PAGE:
Note that dictionaries rely on a category B third party library (hunspell). Therefore --enable-category-b is a prerequisite for --enable-bundled-dictionaries. Dictionaries have a variety of licenses and are bundled without modification: they are not compiled.

You can run the rat scan while building with option


Here you can find details.

Finish this step by running


This will build dmake and epm, download missing source code tar balls of external libraries, and download missing external dictionary extensions.


Start by including the environment variables prepared by configure into your current environment with

  source <shell-script-name>

where <shell-script-name> depends on your platform:

platform id <shell-script-name>
wntmsci12 winenv.set.sh
unxlngi6 LinuxX86Env.Set.sh
unxlngx6 LinuxX86-64Env.Set.sh
unxmacxi MacOSXX86Env.Set.sh

Look into main/set_soenv for more platforms. (search for lines $OUTPATH = "<platform>"; and the nearby line $outfile = "<shell-script-name>";. Add the suffix .sh for the bash variant.

If you want to build the whole office and the install sets then

   cd main/instsetoo_native
   build --all

You may want to experiment with the -P options for multi process builds to reduce the build time.

   build --all -P<m> -- -P<n>

tells build to use m processes (build up to m modules in parallel) and n threads for each module.

Partial Builds

Building the whole office takes a lot of time. Therefore it may be preferable to build only parts after making changes to the source code. There are two different types of partial builds:

Can be used only when the code changes do not change exported interfaces. Use with care and only when you know what you are doing.
Use for code changes that modify exported C++ or IDL interfaces, that modify resources that are used by other modules, or when you are not sure.

For the following sections you should be aware that Apache OpenOffice uses two different make systems to build its modules.

  • The older one is based on dmake
  • The other and newer one is based on GNU make. This system is often referred to as gbuild.

When a module contains, among others, a Makefile and a Module_<module>.mk file then it is a gbuild module.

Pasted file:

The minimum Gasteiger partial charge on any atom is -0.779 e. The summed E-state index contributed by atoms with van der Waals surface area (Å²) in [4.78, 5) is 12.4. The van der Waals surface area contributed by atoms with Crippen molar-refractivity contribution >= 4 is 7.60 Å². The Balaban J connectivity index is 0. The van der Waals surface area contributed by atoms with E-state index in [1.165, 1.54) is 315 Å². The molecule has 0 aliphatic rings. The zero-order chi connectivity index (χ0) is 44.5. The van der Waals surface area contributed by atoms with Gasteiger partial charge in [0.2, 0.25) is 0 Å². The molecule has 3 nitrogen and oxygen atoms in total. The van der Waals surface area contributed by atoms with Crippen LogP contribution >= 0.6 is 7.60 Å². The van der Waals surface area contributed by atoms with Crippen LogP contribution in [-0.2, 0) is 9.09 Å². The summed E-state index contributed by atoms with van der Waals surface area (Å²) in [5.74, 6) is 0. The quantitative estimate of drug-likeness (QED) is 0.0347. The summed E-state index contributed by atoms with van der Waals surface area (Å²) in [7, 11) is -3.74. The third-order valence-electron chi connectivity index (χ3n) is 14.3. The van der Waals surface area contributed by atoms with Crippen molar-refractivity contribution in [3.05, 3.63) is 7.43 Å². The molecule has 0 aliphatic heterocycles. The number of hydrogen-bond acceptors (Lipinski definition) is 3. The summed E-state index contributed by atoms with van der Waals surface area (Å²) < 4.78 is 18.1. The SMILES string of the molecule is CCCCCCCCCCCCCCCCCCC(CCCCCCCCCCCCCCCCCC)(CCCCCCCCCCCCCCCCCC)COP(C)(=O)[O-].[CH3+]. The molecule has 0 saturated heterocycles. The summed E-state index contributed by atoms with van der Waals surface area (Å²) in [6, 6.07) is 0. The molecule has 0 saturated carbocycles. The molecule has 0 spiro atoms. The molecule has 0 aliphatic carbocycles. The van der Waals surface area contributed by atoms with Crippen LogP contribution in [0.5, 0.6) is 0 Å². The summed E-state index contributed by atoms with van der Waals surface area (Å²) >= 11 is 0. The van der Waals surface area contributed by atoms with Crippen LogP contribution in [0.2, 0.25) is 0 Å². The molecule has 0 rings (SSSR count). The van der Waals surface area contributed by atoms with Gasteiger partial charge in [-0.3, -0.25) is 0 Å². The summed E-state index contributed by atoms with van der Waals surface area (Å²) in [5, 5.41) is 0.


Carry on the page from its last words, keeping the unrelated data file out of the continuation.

Compatible Build

After changing code in module <module> which does not change any exported interfaces do

dmake gbuild
   cd <module>
   cd <module>
   make -sr

No explicit call to deliver is necessary for gbuild modules.

to compile and deliver the resulting libraries to main/solver/. You may want to erase the output of a previous compilation:

dmake gbuild
   cd <module>
   build --from <module> --prepare

or faster (but without the un-deliver)

   cd <module>
   rm -fr <platform>/
   cd <module>
   make clean

Incompatible Build

Modifications that change exported interfaces require not only the module to be rebuild that contains the modified code. All depending modules (dependencies are defined in <module>/prj/build.lst) have to be rebuild as well. This is best done from main/instsetoo_native/:

 cd main/instsetoo_native/
 build --from <incompatible-module> --prepare
 build --from <incompatible-module>

The second line removes the output of all modules that have to be recompiled. The drawback of this command is that the output of modules which are build via gbuild are not removed. Thus, the following additional command performed after the second one will do the trick:

 build --from <incompatible-module> --job="make clean; make clean debug=t" --ignore

Frequently used options

In order to add debug information to libraries and executables, add the debug switch to any build or make command:

dmake gbuild
   cd <module>
   build debug=t
   cd <module>
   make -sr debug=t

Remember that for the gbuild system you have to used the debug flag also when cleaning a module (otherwise eg the wrong precompiled headers are deleted and are not rebuilt):

   make clean debug=t

You can force make to rebuild dependency information by first deleting it with the depend option. It is rebuild automatically with the next build:

dmake gbuild
   cd <module>
   build depend=t
   cd <module>
   make -sr depend=t
   make -sr